First impressions are powerful! With a single glance at someone, we take a snapshot of their entire appearance, analyze their body language, and instantly form opinions about them. Making snap judgments based on first impressions is an ingrained part of human nature, and we will fiercely cling to our conclusions. Writers need to utilize this power! People are avalanched with hundreds of books. How can you get potential readers to buy your book?
If you’ve snagged a potential reader by a riveting cover, they will read the description of the story next. It’s critical to hook readers by this summary. Their first impression of the book content will either grab them solidly, or they’ll just move on. Use an excellent editor to help you write this description succinctly and powerfully.
Example: Which book would you want to read?
1) A man who is a cop and a woman who is an artist are thrown together by unforeseen and terrible circumstances. There is danger that threatens them and everyone around the world like tsunamis ready to drown them. Will they survive? Will they save the world? Will they fall in love after all they’ve been through together?
2) One horror-filled incident eclipses all the success that FBI Special Agent Jim Granite has amassed in his career. No one knows that the confident, steely man who has made a national name for himself is driven by sweat-soaked nights and secret torment he can never escape. One miscalculation permanently wrecked his life. But it will never happen again. Never. And no one will ever find out about it.
Tarina Vee savors her lavish life after a decade of agonizing work and extreme sacrifices to reach the pinnacle of success. She is sought after by high-paying clients to create elaborate and mysterious sculptures. She is regularly featured in magazines and on reality TV shows, flying all over the world in posh celebrity style. Talkative and animated, Tarina loves to speak about her work with passion, but she never reveals the meaning behind her enthralling pieces. That secret goes with her to the grave.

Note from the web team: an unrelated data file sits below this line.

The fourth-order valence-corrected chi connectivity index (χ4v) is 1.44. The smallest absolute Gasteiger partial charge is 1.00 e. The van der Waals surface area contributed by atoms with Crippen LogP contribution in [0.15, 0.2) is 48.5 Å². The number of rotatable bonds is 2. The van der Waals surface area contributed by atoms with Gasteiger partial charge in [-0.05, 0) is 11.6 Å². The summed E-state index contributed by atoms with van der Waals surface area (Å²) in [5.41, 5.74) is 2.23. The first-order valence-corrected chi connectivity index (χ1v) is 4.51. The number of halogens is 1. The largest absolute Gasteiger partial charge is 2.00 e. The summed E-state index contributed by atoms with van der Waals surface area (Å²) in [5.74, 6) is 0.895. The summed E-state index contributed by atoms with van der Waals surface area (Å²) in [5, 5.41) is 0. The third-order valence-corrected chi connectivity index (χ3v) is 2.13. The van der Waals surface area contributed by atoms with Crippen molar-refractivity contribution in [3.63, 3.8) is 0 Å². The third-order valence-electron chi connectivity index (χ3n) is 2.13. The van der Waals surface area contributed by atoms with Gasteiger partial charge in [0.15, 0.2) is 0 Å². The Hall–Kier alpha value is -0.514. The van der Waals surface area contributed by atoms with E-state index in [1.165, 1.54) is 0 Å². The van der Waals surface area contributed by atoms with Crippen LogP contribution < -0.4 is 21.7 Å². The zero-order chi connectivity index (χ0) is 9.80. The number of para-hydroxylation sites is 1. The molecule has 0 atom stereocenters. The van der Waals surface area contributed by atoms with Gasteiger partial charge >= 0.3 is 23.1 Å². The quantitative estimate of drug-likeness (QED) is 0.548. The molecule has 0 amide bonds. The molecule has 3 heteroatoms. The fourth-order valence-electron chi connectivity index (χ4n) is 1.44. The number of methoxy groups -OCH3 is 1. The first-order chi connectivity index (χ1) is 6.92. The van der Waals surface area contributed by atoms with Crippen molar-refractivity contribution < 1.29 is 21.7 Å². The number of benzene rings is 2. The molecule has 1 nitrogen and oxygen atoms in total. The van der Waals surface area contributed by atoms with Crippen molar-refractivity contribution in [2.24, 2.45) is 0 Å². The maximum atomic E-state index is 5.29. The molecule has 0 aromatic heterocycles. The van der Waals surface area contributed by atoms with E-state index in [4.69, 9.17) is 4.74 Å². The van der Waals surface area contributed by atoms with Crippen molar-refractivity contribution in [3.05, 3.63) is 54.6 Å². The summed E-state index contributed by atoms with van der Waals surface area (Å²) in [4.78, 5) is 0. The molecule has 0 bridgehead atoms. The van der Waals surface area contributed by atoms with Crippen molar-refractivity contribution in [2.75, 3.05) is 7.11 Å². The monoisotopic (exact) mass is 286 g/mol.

Boarding her private plane for a luxury flight to meet with a billionaire investor in New York, Tarina is tackled by a hijacker. He’s already killed her private pilot and flight attendant, but he says he’ll spare her for ransom money. Bound and drugged, she overhears him speaking cryptically to someone about pulling the trigger to demolish several key cities around the world. Something major is going down, but there is nothing she can do.
When a private plane ignores all warnings and crash lands in the middle of JFK airport, law enforcement swarms the area. A fully-shrouded man exits using famed artist Tarina Vee as a human shield and shouts preposterous demands to them. Before the NYPD Crisis Negotiations Team arrives, he shoots Tarina in one hand and threatens to shoot every joint and limb until his demands are met. Agent Granite gets permission to stop the madman, just as reports flood in of atrocities exploding across the globe. This is much more than a kidnapping for high ransom money. He’s got to neutralize this man immediately, save Tarina, and stop the destruction. Or get as far as he can before being killed.
You get the idea. In your book description, create vivid characters and scenes and plant intriguing problems and questions in the reader’s mind. Pull them in to experience it like a gripping movie preview that ends in a teaser so they have to read the book. Never write “Will he succeed in saving the girl and stopping the crime to save countless lives?” (yes, of course) or other silly, obvious questions. End with uncertainty to force readers to buy your book to find out what happens and how it happens. Don’t allow them to figure out the plot by your description—make them buy the book!
There is too much competition today with thousands of books for readers to choose from, so yours needs to stand out. By creating a compelling first impression, you have a good chance of making a sale—and with an excellent story and powerful writing, it can lead to raving reviews, personal recommendations, and increased sales. Success!
Lora thoroughly enjoys editing fiction and nonfiction books for Christian authors. She views editing as a ministry first, partnering with authors to make their writing polished and successful. She also writes a blog of “Savvy Writer Tips” to help writers spot and fix common problems. Read them on her website: EditsbyLora.com or on Facebook: https://www.facebook.com/SavvyWriterTips. Lora enjoys reading, editing, being outdoors, spending time with family and friends, music, art, quality chocolate, and soft kitties.